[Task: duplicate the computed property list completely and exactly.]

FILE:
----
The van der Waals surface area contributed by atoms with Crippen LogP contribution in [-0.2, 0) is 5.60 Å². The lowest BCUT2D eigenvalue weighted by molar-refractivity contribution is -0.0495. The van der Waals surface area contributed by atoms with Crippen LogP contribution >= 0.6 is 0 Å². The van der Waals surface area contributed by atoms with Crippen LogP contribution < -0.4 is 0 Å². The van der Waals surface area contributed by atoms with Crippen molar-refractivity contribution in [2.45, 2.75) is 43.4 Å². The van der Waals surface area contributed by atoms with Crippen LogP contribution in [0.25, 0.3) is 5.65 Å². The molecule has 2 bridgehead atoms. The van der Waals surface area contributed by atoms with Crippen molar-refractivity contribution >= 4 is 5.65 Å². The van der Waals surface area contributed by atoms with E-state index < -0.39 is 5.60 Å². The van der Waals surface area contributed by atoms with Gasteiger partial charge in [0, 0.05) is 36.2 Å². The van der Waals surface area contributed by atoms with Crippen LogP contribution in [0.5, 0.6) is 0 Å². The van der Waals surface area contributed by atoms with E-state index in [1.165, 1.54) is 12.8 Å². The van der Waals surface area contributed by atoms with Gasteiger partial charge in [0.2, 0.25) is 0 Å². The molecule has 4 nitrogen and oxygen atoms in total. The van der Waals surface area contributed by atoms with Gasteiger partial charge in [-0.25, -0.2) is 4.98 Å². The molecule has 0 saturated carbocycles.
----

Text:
The van der Waals surface area contributed by atoms with Crippen LogP contribution in [-0.2, 0) is 5.60 Å². The lowest BCUT2D eigenvalue weighted by molar-refractivity contribution is -0.0495. The van der Waals surface area contributed by atoms with Crippen LogP contribution >= 0.6 is 0 Å². The van der Waals surface area contributed by atoms with Crippen LogP contribution < -0.4 is 0 Å². The van der Waals surface area contributed by atoms with Crippen molar-refractivity contribution in [2.45, 2.75) is 43.4 Å². The van der Waals surface area contributed by atoms with Crippen LogP contribution in [0.25, 0.3) is 5.65 Å². The molecule has 2 bridgehead atoms. The van der Waals surface area contributed by atoms with Crippen molar-refractivity contribution >= 4 is 5.65 Å². The van der Waals surface area contributed by atoms with E-state index < -0.39 is 5.60 Å². The van der Waals surface area contributed by atoms with Gasteiger partial charge in [0, 0.05) is 36.2 Å². The van der Waals surface area contributed by atoms with Crippen LogP contribution in [0.5, 0.6) is 0 Å². The van der Waals surface area contributed by atoms with E-state index in [1.165, 1.54) is 12.8 Å². The van der Waals surface area contributed by atoms with Gasteiger partial charge in [0.2, 0.25) is 0 Å². The molecule has 4 nitrogen and oxygen atoms in total. The van der Waals surface area contributed by atoms with Gasteiger partial charge in [-0.25, -0.2) is 4.98 Å². The molecule has 0 saturated carbocycles.